A Tale of Duration

“Just Learn the Rule of Thumb”

What do you mean?  Is it really?  Are you sure?  These are common phrases frequently used when we simply don’t understand something.  I’m sure we all have our unique ways to express our bewilderment.  Duration is a financial term that applies to bonds that falls in the bewilderment category.  If you ever want to learn about something boring and arcane, take duration up as an interest.  That is a bond joke in case you missed it.  If you do, you will be right alongside bond traders but for personal investing—-there is only one thing that matters about duration and I will teach you the rule of thumb.  It’s worth learning.

Here is the rule and we can come back to it.  The rule is meant to answer the following question.  What happens to the value of my bond if interest rates go up or down 1%?  The answer is surprisingly simple.  If the duration of your bond is 5 years and rates go up 1% you lose 5%.  If they go down 1% you make 5%.  If the duration of your bond is 20 years and rates go up 1% you lose 20%.  If they go down 1% you make 20%.

If rates go up 1% I will lose an amount equal to the duration of my bond holding.  If they go down 1% I will make an amount equal to my bond holding.  This means the longer the duration, the more volatile the price of the bond.

When asked, what happens to my bonds when interest rates go up.  The answer starts by asking the question—when do your bonds mature.  From there we can calculate duration and once we know duration, we can provide a very precise answer.  The following tables are based on US Government bond prices as of June 28, 2018.  It’s amazing just how accurate this rule of thumb actually is.

 

Interest Price at
Current Rate Higher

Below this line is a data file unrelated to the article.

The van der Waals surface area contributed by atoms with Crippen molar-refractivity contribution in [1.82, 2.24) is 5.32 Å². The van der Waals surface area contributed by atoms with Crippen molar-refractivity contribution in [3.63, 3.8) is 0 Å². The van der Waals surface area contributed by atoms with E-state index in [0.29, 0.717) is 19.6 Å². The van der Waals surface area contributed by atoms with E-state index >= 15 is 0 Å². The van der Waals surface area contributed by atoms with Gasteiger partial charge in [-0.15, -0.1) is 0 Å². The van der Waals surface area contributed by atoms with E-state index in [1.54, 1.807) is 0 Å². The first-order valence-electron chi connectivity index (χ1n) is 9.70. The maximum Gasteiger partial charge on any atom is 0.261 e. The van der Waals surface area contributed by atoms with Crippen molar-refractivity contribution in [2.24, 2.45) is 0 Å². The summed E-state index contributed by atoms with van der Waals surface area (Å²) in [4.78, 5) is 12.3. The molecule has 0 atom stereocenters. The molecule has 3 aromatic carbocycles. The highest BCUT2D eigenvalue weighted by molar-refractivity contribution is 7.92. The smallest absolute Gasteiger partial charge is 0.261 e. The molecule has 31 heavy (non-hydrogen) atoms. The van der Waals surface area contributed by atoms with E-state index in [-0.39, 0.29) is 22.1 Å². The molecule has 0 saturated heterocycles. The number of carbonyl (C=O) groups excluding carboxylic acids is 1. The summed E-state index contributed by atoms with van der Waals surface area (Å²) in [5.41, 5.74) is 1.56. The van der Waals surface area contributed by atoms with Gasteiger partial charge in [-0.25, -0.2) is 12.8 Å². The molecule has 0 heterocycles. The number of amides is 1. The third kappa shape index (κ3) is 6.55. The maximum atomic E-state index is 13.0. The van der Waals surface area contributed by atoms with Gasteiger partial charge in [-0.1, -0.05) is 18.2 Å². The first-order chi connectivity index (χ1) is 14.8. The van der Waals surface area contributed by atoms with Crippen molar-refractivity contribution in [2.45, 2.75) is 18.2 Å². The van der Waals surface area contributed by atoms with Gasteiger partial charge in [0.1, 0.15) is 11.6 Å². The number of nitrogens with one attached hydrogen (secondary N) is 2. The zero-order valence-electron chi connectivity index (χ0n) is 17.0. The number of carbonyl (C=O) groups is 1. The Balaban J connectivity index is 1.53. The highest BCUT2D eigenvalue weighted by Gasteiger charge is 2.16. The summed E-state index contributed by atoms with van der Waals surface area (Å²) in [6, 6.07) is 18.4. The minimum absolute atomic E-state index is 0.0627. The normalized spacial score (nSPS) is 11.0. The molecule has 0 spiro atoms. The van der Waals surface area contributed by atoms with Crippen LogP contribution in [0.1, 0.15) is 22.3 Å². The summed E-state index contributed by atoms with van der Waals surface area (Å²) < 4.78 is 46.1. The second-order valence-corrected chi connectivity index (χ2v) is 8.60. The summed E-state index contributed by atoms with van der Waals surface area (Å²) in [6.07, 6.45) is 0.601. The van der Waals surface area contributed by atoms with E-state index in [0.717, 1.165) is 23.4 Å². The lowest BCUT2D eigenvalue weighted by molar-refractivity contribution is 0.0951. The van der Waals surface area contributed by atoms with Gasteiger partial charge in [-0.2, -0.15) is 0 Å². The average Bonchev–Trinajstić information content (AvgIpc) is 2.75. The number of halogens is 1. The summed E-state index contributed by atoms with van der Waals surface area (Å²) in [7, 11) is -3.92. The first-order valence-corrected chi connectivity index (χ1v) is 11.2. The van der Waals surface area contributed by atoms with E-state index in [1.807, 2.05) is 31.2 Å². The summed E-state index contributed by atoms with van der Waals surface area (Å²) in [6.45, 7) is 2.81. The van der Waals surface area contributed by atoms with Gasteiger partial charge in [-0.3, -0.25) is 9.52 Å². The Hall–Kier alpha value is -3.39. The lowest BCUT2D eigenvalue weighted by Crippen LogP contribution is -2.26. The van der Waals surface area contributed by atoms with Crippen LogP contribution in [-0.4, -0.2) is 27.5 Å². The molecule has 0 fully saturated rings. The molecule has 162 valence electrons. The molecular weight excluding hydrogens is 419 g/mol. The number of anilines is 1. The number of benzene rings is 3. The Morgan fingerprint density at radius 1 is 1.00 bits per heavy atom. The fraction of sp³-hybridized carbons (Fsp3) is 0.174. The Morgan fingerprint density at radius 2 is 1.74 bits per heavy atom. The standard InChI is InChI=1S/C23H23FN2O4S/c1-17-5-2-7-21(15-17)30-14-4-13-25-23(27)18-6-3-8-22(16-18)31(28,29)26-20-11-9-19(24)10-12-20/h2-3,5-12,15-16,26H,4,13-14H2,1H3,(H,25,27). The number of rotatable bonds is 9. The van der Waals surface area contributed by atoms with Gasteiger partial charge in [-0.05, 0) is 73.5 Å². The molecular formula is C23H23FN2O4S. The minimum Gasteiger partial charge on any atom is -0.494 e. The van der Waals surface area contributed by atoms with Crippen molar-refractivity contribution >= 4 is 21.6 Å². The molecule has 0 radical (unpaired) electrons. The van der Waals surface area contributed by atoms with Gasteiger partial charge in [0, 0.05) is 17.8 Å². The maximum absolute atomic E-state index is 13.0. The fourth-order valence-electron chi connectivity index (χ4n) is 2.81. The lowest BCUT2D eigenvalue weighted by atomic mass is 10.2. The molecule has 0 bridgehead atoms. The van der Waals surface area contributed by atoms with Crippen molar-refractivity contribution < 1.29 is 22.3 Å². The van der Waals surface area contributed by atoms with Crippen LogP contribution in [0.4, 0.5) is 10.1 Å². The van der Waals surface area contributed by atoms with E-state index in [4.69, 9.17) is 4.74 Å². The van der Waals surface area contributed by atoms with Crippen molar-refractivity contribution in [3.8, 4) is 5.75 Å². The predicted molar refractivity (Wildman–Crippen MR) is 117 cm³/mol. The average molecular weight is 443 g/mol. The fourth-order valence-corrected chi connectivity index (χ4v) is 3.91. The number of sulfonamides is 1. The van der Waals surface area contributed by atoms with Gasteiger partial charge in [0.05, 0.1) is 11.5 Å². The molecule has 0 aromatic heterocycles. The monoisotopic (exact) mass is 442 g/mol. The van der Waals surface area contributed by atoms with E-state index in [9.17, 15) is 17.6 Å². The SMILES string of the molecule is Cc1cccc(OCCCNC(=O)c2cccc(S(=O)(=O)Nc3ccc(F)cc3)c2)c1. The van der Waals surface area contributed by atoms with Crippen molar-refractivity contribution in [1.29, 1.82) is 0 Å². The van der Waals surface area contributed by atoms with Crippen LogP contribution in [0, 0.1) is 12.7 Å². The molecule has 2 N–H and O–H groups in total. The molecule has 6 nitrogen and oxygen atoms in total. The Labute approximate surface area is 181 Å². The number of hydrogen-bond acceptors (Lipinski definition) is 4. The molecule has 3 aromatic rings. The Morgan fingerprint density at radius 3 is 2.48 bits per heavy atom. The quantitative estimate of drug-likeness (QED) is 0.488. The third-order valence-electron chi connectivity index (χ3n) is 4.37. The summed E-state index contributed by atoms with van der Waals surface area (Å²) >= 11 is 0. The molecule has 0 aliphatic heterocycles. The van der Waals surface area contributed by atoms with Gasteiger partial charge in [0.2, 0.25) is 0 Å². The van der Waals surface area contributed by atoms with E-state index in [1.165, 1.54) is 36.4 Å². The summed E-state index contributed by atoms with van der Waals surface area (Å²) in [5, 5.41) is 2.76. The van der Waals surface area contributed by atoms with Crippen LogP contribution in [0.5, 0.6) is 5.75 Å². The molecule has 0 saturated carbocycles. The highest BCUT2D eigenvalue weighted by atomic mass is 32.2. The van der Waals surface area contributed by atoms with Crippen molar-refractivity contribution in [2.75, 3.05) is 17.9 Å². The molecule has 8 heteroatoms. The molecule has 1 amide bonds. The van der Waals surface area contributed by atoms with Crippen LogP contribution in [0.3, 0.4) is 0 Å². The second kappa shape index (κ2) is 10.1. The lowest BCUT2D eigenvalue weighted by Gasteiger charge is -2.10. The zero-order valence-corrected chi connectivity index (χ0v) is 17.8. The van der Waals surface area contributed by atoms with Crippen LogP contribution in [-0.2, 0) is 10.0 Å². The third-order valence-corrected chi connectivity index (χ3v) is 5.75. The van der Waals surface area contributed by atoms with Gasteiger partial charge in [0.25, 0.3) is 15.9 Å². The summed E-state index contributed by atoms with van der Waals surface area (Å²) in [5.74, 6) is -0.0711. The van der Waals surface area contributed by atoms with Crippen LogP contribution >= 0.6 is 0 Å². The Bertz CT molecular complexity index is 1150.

Interest Current Increases Interest Change
Duration Rate Price by 1% Rate in Value
5 2.73%  $  874.00 3.73%  $  832.68 -4.73%
10 2.83%  $  756.49 3.83%  $  686.70 -9.23%
20 2.91%  $  563.44 3.91%  $  464.36 -17.58%
30 2.97%  $  415.60 3.97%  $  311.00 -25.17%

 

Our rule of thumb predicts that a 1% rise in interest rates will watch the 5-year duration bond drop 5% and it actually drops 4.73%.  Not too shabby.  It predicts a 10% drop for the 10 year and we observe a 9.23% drop.  The close approximations hold true for the 20 and 30-year durations as well.  This is a good rule of thumb or heuristic.  Let’s see what happens if rates go down 1% as shown in the following table.

 

Interest Price at
Current Rate Lower
Interest Current Decreases Interest Change
Duration Rate Price by 1% Rate in Value
5 2.73%  $  874.00 1.73%  $  917.81 5.01%
10 2.83%  $  756.49 1.83%  $  834.15 10.27%
20 2.91%  $  563.44 1.91%  $  684.96 21.57%
30 2.97%  $  415.60 1.97%  $  556.96 34.01%

 

As we can see from this table, if rates go down 1% the rule of thumb works as well and maybe a little better.  In any event, this is a very good rule to keep in your back pocket when analyzing interest rate scenarios.

For those that want to get deeper into an understanding of duration, my advice is—don’t’ do it.  But if you are compelled to learn all you can the following link is a good place to start.  Just remember one thing though, the root of the word duration is “hard” which means it isn’t easy for most people to understand and quite frankly, will not make you any wealthier unless you want to become a professional bond trader.  But the lesson that longer term bonds are more volatile than shorter term bonds is a lesson we should all know and learn.  May your life be easy.

https://www.investopedia.com/terms/d/duration.asp

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